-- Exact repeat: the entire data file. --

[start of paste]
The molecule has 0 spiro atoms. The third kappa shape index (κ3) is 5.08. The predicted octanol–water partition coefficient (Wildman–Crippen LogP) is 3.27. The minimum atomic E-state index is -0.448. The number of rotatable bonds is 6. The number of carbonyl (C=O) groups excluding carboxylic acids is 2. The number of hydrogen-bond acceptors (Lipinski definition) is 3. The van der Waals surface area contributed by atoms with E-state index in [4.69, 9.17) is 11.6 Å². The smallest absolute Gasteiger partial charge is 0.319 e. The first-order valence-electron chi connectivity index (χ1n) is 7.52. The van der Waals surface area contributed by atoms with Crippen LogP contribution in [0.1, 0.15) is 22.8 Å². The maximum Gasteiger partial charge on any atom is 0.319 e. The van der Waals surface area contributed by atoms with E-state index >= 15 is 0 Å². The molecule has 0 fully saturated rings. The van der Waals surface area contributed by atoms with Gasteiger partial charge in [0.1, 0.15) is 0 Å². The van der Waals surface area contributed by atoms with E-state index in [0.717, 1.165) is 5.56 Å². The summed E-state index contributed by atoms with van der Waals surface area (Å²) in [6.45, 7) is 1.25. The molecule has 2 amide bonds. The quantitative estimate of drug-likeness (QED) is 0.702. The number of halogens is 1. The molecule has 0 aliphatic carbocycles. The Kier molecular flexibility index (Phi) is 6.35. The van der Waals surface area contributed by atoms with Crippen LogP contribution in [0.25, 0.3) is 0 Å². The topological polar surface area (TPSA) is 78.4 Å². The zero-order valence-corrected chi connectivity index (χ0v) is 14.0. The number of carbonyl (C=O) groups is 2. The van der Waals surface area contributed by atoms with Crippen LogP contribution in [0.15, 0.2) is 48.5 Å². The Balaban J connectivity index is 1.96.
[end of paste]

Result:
The molecule has 0 spiro atoms. The third kappa shape index (κ3) is 5.08. The predicted octanol–water partition coefficient (Wildman–Crippen LogP) is 3.27. The minimum atomic E-state index is -0.448. The number of rotatable bonds is 6. The number of carbonyl (C=O) groups excluding carboxylic acids is 2. The number of hydrogen-bond acceptors (Lipinski definition) is 3. The van der Waals surface area contributed by atoms with E-state index in [4.69, 9.17) is 11.6 Å². The smallest absolute Gasteiger partial charge is 0.319 e. The first-order valence-electron chi connectivity index (χ1n) is 7.52. The van der Waals surface area contributed by atoms with Crippen LogP contribution in [0.1, 0.15) is 22.8 Å². The maximum Gasteiger partial charge on any atom is 0.319 e. The van der Waals surface area contributed by atoms with E-state index >= 15 is 0 Å². The molecule has 0 fully saturated rings. The van der Waals surface area contributed by atoms with Gasteiger partial charge in [0.1, 0.15) is 0 Å². The van der Waals surface area contributed by atoms with E-state index in [0.717, 1.165) is 5.56 Å². The summed E-state index contributed by atoms with van der Waals surface area (Å²) in [6.45, 7) is 1.25. The molecule has 2 amide bonds. The quantitative estimate of drug-likeness (QED) is 0.702. The number of halogens is 1. The molecule has 0 aliphatic carbocycles. The Kier molecular flexibility index (Phi) is 6.35. The van der Waals surface area contributed by atoms with Crippen LogP contribution in [0.25, 0.3) is 0 Å². The topological polar surface area (TPSA) is 78.4 Å². The zero-order valence-corrected chi connectivity index (χ0v) is 14.0. The number of carbonyl (C=O) groups is 2. The van der Waals surface area contributed by atoms with Crippen LogP contribution in [0.15, 0.2) is 48.5 Å². The Balaban J connectivity index is 1.96.